What is truth?

Question: Why should we study history?

Answer: To know.


Question: To know what?

Answer: To know the truth.


 Question: Why?

Answer: To survive, for  “…we live in the midst of a monstrous kind of intellectual stagnation, typical of a decaying civilization, and of the end of an age.  Certain institutionalized ideas, no matter how absurd, live on.  Their essence may be dead but they are far from passé.  There are enormous institutions, in enormous buildings, employing hundreds of thousands of people, with other millions as their indirect beneficiaries, incarnating and representing basic ideas in which hardly any of their employees and none of their beneficiaries really believe.  (Two recent examples of such institutions: the compulsory Education programs in the United States, the compulsory Marxism-Leninism courses in the Soviet Union.)  No matter: they go on and on….  And this is the problem and the phenomenon―not the false content of certain ideas but their adoption and institutionalization through a professional bureaucracy….”[i] 


Question: Why does the study of history help us find the truth?

Answer: Because its purpose is the reduction of untruths….” [ii]


Dr. John Lukacs, Historian

Dr. John Lukacs, Historian

Question: Isn’t that what a college education is for?

Answer: No. Today the bulk of so-called  education is driven by ideology, which leads to untruth. [iii] If you are serious about understanding reality; the truth, then study history; read books, old books as well as new; the classics, and do so voraciously.

[i] Remembered Past; On History, Historians, and Historical Knowledge, by John Lukacs, Chapter II, Page 182, edited by Mark G. Malvasi and Jeffrey O. Nelson, ISI Books, Wilmington, Delaware, © 2005 ISI Books.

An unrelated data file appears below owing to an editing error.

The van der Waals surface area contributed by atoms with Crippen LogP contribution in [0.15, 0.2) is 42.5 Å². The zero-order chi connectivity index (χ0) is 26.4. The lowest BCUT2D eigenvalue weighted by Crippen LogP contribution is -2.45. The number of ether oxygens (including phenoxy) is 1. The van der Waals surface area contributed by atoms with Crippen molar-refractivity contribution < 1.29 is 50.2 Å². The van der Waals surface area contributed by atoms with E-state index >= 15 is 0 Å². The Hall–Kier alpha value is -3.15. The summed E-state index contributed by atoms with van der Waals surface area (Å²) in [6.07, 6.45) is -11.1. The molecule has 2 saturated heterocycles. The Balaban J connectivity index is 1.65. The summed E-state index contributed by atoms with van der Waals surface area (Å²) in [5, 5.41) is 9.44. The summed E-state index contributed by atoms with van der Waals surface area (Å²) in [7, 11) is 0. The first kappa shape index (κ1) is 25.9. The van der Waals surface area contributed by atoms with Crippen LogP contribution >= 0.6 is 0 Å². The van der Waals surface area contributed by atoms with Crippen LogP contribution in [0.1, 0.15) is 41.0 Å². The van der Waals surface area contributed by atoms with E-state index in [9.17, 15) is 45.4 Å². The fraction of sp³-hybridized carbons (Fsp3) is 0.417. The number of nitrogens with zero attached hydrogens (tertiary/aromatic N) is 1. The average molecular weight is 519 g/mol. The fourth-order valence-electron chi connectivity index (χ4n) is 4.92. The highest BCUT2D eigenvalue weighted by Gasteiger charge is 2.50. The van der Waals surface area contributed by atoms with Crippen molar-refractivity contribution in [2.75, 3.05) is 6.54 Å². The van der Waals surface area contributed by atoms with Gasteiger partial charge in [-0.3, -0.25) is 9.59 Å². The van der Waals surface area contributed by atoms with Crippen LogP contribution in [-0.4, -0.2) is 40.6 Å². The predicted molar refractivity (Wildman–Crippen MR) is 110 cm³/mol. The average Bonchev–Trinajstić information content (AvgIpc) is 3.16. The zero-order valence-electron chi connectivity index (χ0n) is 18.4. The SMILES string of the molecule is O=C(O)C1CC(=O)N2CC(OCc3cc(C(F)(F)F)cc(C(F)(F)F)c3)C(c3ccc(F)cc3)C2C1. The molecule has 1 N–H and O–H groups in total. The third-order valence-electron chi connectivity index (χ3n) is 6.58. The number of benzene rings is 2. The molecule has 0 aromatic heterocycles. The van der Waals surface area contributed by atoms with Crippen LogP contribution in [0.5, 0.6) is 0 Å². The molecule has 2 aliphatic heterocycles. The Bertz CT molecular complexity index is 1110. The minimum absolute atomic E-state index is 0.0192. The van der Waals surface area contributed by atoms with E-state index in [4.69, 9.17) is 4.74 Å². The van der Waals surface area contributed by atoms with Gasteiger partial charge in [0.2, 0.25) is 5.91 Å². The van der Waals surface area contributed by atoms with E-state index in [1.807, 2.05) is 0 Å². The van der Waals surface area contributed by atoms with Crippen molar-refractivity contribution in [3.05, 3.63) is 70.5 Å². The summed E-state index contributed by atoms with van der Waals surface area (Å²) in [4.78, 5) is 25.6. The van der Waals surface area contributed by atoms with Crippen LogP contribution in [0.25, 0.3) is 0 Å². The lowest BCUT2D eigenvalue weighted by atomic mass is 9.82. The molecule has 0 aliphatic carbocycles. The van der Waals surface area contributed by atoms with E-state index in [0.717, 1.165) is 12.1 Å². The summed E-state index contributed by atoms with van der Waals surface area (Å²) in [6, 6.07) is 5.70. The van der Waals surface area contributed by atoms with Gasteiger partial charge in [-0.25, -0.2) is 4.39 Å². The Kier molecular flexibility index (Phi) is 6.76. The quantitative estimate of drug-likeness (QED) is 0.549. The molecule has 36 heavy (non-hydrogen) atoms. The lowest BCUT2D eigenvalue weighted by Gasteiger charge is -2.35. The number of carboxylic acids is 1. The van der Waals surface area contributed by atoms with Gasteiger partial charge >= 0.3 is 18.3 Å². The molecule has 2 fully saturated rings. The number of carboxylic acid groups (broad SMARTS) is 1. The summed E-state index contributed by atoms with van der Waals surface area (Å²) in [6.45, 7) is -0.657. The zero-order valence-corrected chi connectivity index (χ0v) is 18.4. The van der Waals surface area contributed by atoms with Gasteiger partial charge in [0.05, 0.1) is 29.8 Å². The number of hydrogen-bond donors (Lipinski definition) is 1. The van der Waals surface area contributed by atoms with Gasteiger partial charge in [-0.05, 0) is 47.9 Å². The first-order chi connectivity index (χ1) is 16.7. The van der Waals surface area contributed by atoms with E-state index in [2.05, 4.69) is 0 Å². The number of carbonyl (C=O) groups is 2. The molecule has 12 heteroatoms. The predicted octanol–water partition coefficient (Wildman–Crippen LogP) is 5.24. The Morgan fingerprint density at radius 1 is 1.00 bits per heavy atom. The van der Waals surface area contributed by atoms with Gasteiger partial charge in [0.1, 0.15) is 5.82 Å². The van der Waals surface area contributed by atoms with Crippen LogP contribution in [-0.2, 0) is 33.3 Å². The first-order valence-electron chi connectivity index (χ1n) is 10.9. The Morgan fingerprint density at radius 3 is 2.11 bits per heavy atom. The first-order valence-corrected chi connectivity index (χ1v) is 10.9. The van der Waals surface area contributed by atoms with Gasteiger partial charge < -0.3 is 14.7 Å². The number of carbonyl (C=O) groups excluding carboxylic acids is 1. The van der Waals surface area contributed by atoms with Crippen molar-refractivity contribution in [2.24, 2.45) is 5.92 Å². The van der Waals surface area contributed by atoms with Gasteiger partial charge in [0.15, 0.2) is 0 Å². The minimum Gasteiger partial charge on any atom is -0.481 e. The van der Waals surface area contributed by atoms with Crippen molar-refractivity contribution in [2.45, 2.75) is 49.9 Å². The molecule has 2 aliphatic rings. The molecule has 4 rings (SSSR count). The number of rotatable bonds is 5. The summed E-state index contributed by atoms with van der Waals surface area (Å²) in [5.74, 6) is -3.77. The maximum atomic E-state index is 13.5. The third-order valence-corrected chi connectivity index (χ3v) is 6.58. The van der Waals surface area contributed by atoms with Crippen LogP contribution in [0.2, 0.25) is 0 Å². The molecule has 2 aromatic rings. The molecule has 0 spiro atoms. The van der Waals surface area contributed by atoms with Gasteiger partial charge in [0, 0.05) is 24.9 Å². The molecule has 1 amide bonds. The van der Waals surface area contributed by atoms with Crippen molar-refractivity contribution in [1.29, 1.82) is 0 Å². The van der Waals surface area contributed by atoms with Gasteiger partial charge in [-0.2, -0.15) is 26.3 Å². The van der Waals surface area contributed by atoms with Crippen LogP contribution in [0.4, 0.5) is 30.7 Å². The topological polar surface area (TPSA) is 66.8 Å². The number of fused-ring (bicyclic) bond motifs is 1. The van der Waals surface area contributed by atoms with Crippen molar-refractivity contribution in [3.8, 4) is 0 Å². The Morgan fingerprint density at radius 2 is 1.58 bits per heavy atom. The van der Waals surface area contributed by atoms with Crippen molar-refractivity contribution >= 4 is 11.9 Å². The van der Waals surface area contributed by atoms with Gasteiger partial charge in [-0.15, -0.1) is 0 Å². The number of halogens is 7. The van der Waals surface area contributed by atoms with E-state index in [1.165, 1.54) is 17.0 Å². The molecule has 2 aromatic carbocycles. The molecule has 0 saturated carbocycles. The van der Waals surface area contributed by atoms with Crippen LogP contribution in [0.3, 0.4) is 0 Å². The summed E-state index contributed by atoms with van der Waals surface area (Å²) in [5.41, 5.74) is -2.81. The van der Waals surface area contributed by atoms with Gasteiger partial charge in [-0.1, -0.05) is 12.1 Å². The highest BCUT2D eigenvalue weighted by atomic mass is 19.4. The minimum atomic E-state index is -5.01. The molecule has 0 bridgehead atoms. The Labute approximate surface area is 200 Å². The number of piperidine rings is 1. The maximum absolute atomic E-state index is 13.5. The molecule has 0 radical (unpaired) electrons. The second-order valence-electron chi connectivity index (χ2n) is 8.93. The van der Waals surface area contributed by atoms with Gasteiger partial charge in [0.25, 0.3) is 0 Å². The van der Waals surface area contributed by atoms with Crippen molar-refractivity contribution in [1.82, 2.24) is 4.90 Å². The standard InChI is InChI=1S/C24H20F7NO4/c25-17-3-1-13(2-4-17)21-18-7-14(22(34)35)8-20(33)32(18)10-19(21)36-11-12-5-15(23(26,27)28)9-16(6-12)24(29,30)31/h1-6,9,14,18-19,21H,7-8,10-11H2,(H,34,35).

[ii] Remembered Past; On History, Historians, and Historical Knowledge, by John Lukacs, Chapter I, Page 134, edited by Mark G. Malvasi and Jeffrey O. Nelson, ISI Books, Wilmington, Delaware, © 2005 ISI Books.

[iii] “…disheartening was the reaction of many historians to the New Left revisionists of the 1960s, when the scholarship of those books was wanting.  As Maddox [Robert] wrote, “Reviewers who had been known to pounce with scarcely disguised glee on some poor wretch who incorrectly transcribed a middle initial or date of birth have shown a most extraordinary reluctance to expose even the most obvious New Left fictions,” including false statements of fact to which tens of thousands of students were subsequently exposed in American colleges and universities.” ― Remembered Past; On History, Historians, and Historical Knowledge, by John Lukacs, Chapter I, Page 150, edited by Mark G. Malvasi and Jeffrey O. Nelson, ISI Books, Wilmington, Delaware, © 2005 ISI Books.

 

About Michael

Retired military officer; retired Air Force civil servant; retired executive, DS Information Systems Corporation; writer; researcher; reader and avid yachtsman.
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